David Hussey, executive director at El Camino Real Charter High School, went on the school public address system Tuesday morning and made an announcement that every school administrator dreads: the death of a student. Then he sent a letter to parents informing them that a 17-year-old had died of a fentanyl overdose.
Cade Kitchen, a former baseball player and top student, is the latest teenager to die from a fentanyl overdose.
“As a family, they don’t want this to happen to any other student or person,” Hussey said Friday.
The Los Angeles Police Department announced last month that at least seven teenagers overdosed last month from pills possibly containing fentanyl.
Hussey, a former soccer coach at the Woodland Hills school, has known the Kitchen family for years. Cade Kitchen’s older brother, Cole, was a standout pitcher for El Camino Real and is at Santa Clara University playing baseball. A sister, Marlee, attends UCLA.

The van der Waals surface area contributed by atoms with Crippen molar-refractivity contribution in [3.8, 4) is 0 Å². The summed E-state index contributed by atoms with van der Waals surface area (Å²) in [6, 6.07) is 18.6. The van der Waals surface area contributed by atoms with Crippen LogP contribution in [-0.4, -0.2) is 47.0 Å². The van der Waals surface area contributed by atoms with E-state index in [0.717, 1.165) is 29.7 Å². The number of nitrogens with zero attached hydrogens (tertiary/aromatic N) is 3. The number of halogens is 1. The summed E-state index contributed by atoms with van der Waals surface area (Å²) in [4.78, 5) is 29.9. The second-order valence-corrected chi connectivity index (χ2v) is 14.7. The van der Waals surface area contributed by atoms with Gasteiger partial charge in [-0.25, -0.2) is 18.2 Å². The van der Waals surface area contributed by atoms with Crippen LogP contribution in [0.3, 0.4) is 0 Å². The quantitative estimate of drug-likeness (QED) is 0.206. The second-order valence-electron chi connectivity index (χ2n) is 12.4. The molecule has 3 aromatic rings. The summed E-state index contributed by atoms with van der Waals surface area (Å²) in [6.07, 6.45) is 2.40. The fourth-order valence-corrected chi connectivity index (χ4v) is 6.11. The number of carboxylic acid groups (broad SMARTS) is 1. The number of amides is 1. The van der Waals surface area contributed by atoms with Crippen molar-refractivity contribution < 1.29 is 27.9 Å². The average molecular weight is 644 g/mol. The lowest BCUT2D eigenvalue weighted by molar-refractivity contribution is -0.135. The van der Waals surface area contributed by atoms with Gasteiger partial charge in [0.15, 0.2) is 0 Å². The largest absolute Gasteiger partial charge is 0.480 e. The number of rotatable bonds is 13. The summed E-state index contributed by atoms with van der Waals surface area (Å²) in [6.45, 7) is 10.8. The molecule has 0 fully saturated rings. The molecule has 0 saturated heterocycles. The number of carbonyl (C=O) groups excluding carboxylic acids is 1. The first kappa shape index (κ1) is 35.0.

Cade played baseball as a freshman and sophomore, then gave up the sport to focus on other interests, baseball coach Josh Lienhard said. He took up the guitar. The news of his death has hit the team hard.
“A lot of players were pretty tight with him,” Lienhard said. “It was a tough one.”
The school sent out a message to parents after Hussey addressed students:
“It is with great sadness that I inform you that one of our 17-year-old students passed away last night. This tragic incident was the result of a fatal fentanyl overdose. As a father and a parent, I cannot fathom the loss of a child. My heart breaks to know that an El Camino student will not be with us tomorrow. On behalf of the El Camino Real community, our thoughts and prayers are with the family during this difficult time. After the death of a friend, young people need more support and attention than usual from their parents and other adults. This is an especially difficult and emotional time for those who knew the student, the student’s family or for students who have experienced recent trauma in their lives.”
Hussey said El Camino Real has made counselors available to students. Teachers also will be addressing the dangers of fentanyl.
“This is bigger than a school,” Hussey said. “We need more people involved, law enforcement, politicians, media in bringing awareness in educating people.”
Lienhard, who has children ages 6 and 11, said parents should have conversations with their kids, especially with Halloween coming up.
“More important to be safe,” he said.